Drew Robinson, manager of renewables for KCP&L, said response to the rebates so far has been overwhelming. The company is set to pay $16 million in rebates by 2023 and began taking applications in October. But Robinson said more than $10 million of that total has already been pre-approved.

“It wouldn’t surprise me if we allocated all of our rebates by the end of the year,” Robinson said. “They definitely cause a wave of solar.”

Ameren, similarly, will allocate $14 million in solar rebates by 2023, a company spokesperson wrote in an email. In total, Ameren has offered $92 million in solar rebates prior to the 2018 legislation, the email stated, and those rebates have been “very popular.”

The array of incentives is also helping startup solar installers by making solar easier to sell. For Spencer, who had his panels installed by Columbia-based Green Leaf Solar — which only opened a year ago — the savings convinced him sign off on the deal, he said.

“This is not just good for the environment, it’s not just a hippy thing anymore,” said Ryan Roe, owner of Green Leaf Solar. “It’s something that makes good financial sense. So, because of that, production has certainly gone up and it’s going to continue to go up.”

Pushing solar growth further

The SEIA now ranks Missouri 29th nationally for year-over-year solar growth. Last year, the state ranked 40th.

“We’ve made some pretty big jumps in the last couple years,” said James Owen, executive director of energy advocacy group Renew Missouri. “Things are getting better.”

But Owens also believes Missouri lawmakers could be doing more to galvanize that growth. He recommends things like increasing the cap on how much energy residential solar producers can feed back into the grid and increasing how much utility companies pay for it.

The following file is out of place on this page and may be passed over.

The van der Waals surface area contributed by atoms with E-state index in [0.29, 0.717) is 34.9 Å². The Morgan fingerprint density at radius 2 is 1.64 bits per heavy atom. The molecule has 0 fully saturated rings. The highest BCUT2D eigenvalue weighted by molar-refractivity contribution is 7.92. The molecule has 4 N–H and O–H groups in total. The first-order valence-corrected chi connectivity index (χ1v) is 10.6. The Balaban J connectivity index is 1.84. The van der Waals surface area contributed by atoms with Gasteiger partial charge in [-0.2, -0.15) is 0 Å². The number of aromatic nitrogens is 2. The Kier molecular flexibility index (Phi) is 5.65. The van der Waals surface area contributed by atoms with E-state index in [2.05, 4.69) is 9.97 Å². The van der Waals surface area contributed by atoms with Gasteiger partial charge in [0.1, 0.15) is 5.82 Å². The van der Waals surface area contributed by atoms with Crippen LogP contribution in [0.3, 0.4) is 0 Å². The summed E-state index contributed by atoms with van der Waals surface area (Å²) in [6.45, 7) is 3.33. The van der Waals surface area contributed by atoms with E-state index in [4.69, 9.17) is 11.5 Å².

Under current state law, residents are allowed to install solar systems of up to 100-kilowatt capacity, which feed excess power back into the grid. That excess energy is then bought by the utility companies at wholesale value.

Owens said raising that 100-kilowatt cap or increasing the cost utility companies must pay to resident producers would greatly increase the number of people choosing to install solar in Missouri. Renew Missouri also backed a failed 2018 bill that would have allowed corporations to generate their own power through large-scale solar arrays or wind farms, which state law prohibits.

Robinson said those ideas wouldn’t necessarily benefit utility companies or their customers, especially because of market volatility and the fact that coal and natural gas are still cheaper energy sources.

However, KCP&L does see value in pushing the envelope on solar, he said, which is why they launched a new community solar program in November. That program allows customers to opt into KCP&L’s own commercial-sized solar array to help offset energy the company derives from gas and coal, he said, and the more people who buy into the program helps make solar cheaper.

“It’s ongoing on trying to find where that common ground is,” Robinson said. “We hear them, but at the same time we have to balance for everybody, including the people who don’t want solar.”

Missouri Business Alert’s sustainability coverage is funded in part by the Mid-Missouri Solid Waste Management District.